The Problem With Solar Panel Recycling In Australia

Australia’s solar panel recycling problem is huge. With no clear rules from government bodies, we’re left with a big mess and many questions. This two-part series will dig into this issue to clarify the confusion and find some answers.

In this post, I’ll measure the size of the problem, bust some myths, and point out the main roadblocks. Part Two will discuss potential solutions, highlighting the brave people and businesses tackling these challenges.

Let’s dive in.

Show Me The Money

There’s a famous quote by American author Hunter S. Thompson about the TV business, which has been misquoted and twisted to suit whichever industry anyone chooses. To see also : array. Here’s my take on it:

“The solar business is a cruel and shallow money trench, a long plastic hallway where thieves and pimps run free, and good men die like dogs.”

This may seem a bit overstated, but it encapsulates the core issue: despite no longer being a fledgling industry, the solar sector has yet to find an effective method for disposing of expired solar panels.

And that reason can be summed up in four words – It doesn’t make money.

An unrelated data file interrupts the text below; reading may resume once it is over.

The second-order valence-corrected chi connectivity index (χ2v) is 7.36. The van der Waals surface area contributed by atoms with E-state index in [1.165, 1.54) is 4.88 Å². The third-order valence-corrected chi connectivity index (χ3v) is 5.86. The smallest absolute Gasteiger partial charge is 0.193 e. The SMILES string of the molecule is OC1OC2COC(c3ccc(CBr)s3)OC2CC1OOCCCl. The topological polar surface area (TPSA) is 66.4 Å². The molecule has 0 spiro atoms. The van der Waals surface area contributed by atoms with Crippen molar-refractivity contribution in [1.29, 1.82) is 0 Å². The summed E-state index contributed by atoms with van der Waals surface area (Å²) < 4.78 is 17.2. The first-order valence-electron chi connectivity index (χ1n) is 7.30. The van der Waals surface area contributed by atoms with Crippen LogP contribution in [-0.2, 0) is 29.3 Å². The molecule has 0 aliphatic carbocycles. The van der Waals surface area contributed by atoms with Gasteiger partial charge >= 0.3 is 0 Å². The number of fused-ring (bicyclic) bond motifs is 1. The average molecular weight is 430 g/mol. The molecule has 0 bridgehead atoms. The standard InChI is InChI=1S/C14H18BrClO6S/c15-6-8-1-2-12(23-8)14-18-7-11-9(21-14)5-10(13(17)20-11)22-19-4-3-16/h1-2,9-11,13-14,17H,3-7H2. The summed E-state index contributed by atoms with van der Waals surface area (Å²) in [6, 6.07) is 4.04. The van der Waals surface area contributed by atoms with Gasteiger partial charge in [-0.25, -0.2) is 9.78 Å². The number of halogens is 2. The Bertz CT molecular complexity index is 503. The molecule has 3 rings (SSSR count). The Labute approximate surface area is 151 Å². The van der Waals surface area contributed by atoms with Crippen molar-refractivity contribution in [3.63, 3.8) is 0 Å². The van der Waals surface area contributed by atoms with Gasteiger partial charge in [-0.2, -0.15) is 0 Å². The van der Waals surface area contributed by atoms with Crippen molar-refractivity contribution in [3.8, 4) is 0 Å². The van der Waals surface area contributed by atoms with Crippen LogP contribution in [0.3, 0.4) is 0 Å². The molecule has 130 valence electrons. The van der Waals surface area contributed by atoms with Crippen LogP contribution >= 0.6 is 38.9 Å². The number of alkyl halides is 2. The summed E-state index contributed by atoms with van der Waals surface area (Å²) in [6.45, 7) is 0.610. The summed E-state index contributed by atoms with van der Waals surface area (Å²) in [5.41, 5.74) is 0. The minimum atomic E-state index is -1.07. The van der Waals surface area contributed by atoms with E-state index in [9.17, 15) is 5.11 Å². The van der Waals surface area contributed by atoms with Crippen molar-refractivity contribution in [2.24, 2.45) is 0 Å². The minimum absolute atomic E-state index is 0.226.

Nor does flushing the toilet, but we still have to do it.

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Houston, Do We Have A Problem?

A recent report published by CPVA (Circular PV Alliance) and The University of Queensland has indicated, in not so many words, that a giant tsunami is coming and will need to be cleaned up at some point. On the same subject : CAN MY AIRCON OPERATE SOLAR?.

“The sheer number of PV panels that are likely to be needed to achieve this (Australia’s 2050 Net Zero emissions) target is massive. According to some scenarios, an additional 1,900 GW of solar [capacity] is required. If we assume 700W might be the average panel size in the future, that equates to over 2,700,000,000 PV panels needing to be manufactured and installed to achieve an additional 1,900 GW of solar [capacity]”